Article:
Origin: Short head: coracoid process of the scapula. long head: supraglenoid tubercle

Insertion: Radial tuberosity

Artery: Brachial artery

Nerve: Musculocutaneous nerve (Lateral cord: C5, C6, C7)

Action: Flexes elbow and supinates forearm

Antagonist: Triceps brachii muscle

The Biceps brachii (Biceps; Biceps flexor cubiti) is a long fusiform muscle, placed on the front of the arm, and arising by two heads, from which circumstance it has received its name. The short head arises by a thick flattened tendon from the apex of the coracoid process, in common with the Coracobrachialis. The long head arises from the supraglenoid tuberosity at the upper margin of the glenoid cavity, and is continuous with the glenoidal labrum. This tendon, enclosed in a special sheath of the synovial membrane of the shoulder-joint, arches over the head of the humerus; it emerges from the capsule through an opening close to the humeral attachment of the ligament, and descends in the intertubercular groove; it is retained in the groove by the transverse humeral ligament and by a fibrous prolongation from the tendon of the Pectoralis major. Each tendon is succeeded by an elongated muscular belly, and the two bellies, although closely applied to each other, can readily be separated until within about 7.5 cm. of the elbow-joint. Here they end in a flattened tendon, which is inserted into the rough posterior portion of the tuberosity of the radius, a bursa being interposed between the tendon and the front part of the tuberosity. As the tendon of the muscle approaches the radius it is twisted upon itself, so that its anterior surface becomes lateral and is applied to the tuberosity of the radius at its insertion. Opposite the bend of the elbow the tendon gives off, from its medial side, a broad aponeurosis, the lacertus fibrosus (bicipital fascia) which passes obliquely downward and medialward across the brachial artery, and is continuous with the deep fascia covering the origins of the Flexor muscles of the forearm.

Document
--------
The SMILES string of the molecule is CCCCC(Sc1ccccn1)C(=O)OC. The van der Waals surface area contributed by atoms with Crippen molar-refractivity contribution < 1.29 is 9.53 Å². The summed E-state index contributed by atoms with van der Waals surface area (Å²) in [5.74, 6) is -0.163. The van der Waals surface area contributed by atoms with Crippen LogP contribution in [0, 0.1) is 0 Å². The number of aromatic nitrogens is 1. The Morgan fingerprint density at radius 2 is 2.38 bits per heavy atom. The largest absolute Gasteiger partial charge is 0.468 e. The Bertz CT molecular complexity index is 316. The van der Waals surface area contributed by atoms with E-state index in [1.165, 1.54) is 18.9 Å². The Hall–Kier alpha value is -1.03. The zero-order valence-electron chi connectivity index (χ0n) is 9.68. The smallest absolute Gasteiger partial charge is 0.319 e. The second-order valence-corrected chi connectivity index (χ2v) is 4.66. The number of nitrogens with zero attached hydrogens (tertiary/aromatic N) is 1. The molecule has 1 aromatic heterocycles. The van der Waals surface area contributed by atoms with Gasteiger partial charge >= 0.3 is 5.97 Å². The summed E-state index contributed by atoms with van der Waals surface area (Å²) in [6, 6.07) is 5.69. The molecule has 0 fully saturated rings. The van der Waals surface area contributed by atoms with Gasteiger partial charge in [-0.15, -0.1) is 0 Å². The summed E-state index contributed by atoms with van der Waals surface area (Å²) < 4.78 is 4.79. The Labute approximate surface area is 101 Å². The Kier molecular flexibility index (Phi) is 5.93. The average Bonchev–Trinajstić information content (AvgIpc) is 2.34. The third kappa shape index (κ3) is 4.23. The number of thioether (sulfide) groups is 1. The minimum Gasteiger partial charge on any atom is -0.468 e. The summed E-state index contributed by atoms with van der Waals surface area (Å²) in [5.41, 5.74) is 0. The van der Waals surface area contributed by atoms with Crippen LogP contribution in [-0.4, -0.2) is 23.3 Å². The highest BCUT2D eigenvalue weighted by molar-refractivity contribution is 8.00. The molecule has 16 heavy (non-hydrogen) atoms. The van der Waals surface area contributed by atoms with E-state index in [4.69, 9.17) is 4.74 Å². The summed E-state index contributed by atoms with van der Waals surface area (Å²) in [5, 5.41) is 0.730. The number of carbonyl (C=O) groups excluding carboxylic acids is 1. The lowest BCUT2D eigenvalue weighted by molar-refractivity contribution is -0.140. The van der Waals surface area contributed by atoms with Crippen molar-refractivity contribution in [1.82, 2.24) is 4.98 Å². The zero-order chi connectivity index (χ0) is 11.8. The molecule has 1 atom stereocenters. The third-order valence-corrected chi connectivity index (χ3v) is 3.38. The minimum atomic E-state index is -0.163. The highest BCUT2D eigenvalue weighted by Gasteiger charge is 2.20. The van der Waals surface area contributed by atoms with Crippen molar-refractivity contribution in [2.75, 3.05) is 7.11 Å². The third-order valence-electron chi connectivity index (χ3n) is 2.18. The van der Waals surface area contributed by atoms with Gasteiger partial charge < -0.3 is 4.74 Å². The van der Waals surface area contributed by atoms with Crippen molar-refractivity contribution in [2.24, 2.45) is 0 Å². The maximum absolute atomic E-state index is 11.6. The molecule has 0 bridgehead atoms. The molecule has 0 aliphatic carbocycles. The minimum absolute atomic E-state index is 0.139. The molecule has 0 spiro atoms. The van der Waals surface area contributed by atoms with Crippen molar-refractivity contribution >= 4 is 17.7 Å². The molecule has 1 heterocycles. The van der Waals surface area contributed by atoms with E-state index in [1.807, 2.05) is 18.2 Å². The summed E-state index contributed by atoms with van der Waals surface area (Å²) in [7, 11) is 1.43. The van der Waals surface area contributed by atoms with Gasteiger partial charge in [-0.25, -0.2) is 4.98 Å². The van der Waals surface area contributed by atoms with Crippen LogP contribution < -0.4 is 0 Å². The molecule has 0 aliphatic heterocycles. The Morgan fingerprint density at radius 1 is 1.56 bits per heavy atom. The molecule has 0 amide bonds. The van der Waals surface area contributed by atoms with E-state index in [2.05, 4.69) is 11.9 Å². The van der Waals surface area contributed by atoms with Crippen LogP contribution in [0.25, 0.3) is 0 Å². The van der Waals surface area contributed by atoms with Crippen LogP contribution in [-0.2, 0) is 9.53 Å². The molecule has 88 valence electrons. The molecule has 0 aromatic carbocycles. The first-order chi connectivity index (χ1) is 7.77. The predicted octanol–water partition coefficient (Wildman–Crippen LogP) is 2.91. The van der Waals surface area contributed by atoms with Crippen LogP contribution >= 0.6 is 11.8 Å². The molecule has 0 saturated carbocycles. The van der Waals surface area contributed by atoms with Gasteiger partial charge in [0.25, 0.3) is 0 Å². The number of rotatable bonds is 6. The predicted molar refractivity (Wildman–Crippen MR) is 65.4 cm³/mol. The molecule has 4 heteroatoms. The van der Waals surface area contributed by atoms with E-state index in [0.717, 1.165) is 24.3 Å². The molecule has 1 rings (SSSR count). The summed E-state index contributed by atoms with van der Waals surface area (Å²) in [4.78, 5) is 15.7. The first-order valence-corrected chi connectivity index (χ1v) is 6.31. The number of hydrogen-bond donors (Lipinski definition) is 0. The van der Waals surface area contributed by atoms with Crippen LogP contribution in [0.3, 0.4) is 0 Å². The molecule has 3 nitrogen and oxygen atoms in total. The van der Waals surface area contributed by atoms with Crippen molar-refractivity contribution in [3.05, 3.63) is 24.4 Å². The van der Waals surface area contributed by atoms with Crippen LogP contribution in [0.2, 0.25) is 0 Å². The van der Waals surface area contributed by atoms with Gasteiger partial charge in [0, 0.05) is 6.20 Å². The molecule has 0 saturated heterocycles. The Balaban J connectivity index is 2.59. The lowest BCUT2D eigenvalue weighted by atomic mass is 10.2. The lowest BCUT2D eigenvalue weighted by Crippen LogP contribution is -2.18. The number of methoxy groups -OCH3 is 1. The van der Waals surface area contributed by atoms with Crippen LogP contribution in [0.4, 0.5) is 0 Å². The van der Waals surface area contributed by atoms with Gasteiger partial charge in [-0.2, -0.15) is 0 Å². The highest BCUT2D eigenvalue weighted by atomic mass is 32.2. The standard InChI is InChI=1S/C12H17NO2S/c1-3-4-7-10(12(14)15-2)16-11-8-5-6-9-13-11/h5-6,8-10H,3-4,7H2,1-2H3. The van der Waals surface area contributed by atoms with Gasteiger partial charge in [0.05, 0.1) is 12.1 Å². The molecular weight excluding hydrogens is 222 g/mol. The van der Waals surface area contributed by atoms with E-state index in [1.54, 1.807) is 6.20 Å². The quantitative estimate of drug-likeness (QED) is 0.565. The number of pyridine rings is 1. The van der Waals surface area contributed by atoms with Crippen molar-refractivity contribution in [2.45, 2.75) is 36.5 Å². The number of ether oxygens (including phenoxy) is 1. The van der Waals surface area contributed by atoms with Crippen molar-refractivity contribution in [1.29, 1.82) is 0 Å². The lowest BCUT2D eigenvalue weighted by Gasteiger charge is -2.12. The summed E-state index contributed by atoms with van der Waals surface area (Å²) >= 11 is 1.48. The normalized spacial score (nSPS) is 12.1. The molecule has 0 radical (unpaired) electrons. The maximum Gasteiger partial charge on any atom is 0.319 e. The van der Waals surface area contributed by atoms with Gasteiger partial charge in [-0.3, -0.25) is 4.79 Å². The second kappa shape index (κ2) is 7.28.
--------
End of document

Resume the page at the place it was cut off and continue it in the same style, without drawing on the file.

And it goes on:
Variations.—A third head (10 per cent.) to the Biceps brachii is occasionally found, arising at the upper and medial part of the Brachialis, with the fibers of which it is continuous, and inserted into the lacertus fibrosus and medial side of the tendon of the muscle. In most cases this additional slip lies behind the brachial artery in its coarse down the arm. In some instances the third head consists of two slips, which pass down, one in front of and the other behind the artery, concealing the vessel in the lower half of the arm. More rarely a fourth head occurs arising from the outer side of the humerus, from the intertubercular groove, or from the greater tubercle. Other heads are occasionally found. Slips sometimes pass from the inner border of the muscle over the brachial artery to the medial intermuscular septum, or the medial epicondyle; more rarely to the Pronator teres or Brachialis. The long head may be absent or arise from the intertubercular groove.


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